Biographies, philosophy, design, recipes, and all the subjects in-between are the stuff of my dreams. I would venture to say that I’ve found a treasure beginning with most library call numbers, and, of course, do my best not to judge any book by its cover. To say my love affair with reading is an important part of my life would be an understatement.
Our library at The Factory and the stacks of books throughout my home are growing at alarming (and satisfying) rates. I wish that time allowed me to discuss in detail all of the fabulous books that my friends, supporters, and my publisher have chosen to share with me. Robyn Griggs Lawrence’s Simply Imperfect: Revisiting the Wabi-Sabi House recently landed on my desk. The simple, unassuming (wabi-sabi) cover almost went unnoticed in the big stack of books I’ve been eager to conquer.
Last weekend, I finally got a chance to read my Gravy: Special Louisiana Edition, the Spring 2011 Issue of the Southern Foodways Alliance’s “Food Letter” to its members. (Better late than never!)
On page 6 of the downloadable PDF, you will find a story about – and a recipe by – Susan Spicer of New Orleans. Titled “Eggplant, Oyster, and Tasso Gratin: A New Sort of Trinity,” the introduction to the recipe refers to the “trinity of Louisiana cookery: onions, celery and bell pepper.” Susan, a “self-described eggplant freak,” created her own trinity with eggplant, oysters and Tasso – recipe included. (You will also find this recipe and text on pages 35-36 of the Southern Foodways Alliance Community Cookbook.)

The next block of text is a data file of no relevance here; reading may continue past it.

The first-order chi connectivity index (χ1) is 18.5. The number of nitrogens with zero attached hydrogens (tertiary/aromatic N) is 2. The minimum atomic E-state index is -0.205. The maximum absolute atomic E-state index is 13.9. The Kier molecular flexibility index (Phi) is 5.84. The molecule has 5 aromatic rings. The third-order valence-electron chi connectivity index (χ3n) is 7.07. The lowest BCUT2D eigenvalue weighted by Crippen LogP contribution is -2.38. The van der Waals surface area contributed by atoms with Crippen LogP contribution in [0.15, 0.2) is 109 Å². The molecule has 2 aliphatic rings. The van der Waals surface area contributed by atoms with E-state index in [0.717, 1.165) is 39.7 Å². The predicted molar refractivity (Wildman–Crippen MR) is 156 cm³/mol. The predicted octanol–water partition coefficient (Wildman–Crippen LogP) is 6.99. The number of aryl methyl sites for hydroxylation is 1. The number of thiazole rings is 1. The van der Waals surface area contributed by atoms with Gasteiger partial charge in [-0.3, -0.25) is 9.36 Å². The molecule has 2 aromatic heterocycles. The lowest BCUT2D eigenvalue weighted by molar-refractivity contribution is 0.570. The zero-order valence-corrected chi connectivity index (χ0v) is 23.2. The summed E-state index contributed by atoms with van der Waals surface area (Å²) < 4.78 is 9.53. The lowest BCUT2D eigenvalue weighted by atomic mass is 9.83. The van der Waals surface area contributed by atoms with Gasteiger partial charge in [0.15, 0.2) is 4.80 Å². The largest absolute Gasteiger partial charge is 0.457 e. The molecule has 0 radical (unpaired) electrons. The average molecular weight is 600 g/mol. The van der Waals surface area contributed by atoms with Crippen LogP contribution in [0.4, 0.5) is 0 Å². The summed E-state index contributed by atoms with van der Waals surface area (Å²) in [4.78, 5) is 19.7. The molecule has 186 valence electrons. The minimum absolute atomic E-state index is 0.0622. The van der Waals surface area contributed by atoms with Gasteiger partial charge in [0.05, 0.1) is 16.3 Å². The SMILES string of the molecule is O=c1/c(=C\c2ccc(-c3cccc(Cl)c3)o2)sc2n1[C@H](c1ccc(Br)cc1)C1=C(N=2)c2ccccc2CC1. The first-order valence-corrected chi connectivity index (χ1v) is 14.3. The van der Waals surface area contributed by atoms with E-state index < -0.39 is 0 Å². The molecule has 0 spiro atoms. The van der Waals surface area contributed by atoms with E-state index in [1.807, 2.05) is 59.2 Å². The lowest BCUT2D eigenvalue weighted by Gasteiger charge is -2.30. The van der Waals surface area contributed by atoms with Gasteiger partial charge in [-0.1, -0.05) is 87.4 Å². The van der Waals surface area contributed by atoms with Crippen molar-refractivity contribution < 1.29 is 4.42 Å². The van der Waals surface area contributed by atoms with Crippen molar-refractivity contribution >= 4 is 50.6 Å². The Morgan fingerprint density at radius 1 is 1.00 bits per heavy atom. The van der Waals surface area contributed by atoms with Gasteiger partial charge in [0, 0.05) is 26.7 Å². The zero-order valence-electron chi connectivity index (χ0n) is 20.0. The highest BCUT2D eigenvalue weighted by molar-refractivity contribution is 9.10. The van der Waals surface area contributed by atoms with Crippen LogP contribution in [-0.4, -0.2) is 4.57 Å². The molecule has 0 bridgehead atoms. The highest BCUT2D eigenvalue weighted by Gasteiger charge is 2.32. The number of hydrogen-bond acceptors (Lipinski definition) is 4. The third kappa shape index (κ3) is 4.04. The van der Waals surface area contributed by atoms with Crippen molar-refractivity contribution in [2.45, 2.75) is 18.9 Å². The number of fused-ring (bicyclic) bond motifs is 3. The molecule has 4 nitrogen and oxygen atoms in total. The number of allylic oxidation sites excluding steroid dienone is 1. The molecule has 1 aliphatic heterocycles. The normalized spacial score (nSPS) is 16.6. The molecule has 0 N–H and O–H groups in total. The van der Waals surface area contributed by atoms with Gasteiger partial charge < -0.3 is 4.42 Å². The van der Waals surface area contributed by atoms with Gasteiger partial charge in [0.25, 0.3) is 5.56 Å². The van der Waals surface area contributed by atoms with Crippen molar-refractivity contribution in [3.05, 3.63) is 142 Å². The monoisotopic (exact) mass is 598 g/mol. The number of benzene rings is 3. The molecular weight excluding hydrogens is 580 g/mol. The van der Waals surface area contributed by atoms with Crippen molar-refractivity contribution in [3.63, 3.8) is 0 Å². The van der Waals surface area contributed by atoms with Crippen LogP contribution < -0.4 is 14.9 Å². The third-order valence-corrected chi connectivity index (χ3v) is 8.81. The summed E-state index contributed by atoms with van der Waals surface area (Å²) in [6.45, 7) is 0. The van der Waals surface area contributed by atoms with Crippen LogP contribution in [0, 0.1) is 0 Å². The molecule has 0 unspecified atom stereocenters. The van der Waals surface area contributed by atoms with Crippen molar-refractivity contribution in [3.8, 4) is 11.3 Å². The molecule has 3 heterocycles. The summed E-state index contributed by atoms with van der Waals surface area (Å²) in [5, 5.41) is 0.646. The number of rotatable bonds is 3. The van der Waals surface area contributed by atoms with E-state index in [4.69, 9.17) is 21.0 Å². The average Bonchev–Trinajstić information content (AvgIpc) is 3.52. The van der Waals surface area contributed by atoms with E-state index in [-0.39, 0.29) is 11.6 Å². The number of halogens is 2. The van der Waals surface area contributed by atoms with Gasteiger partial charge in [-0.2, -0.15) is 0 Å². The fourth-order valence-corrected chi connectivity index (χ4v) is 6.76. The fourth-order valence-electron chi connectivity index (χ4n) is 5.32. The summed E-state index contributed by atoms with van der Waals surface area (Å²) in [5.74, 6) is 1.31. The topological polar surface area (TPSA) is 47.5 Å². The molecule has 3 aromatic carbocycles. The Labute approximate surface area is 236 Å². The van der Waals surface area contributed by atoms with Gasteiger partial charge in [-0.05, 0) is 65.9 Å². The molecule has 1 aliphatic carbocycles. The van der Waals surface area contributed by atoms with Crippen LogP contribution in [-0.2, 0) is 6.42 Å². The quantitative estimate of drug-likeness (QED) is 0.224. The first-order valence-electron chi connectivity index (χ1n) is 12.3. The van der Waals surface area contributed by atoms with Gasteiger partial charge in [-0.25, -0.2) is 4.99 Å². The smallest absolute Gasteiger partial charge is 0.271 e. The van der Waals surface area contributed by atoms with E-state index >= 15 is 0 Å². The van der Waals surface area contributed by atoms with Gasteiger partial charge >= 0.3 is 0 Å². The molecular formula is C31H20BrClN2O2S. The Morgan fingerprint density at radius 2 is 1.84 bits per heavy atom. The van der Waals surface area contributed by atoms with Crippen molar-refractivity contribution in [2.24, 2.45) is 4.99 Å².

While I was reading about Susan and her trinity, I kept thinking of the Indian legend of The Three Sisters. If you aren’t familiar with this story, it is really just a beautiful explanation of companion planting told in story form. The tale explains that corn is planted on a mound and provides the stalk for the beans to climb. In turn, the bean vines embrace the corn stalk and provide stability. The squash planted on the mound shades it from direct sunlight and prevents moisture from evaporating. Native Americans encourage eating the three “sisters” together, since together they offer the elements to sustain life: the corn delivers carbohydrates, the beans provide protein, and the squash contains essential vitamins.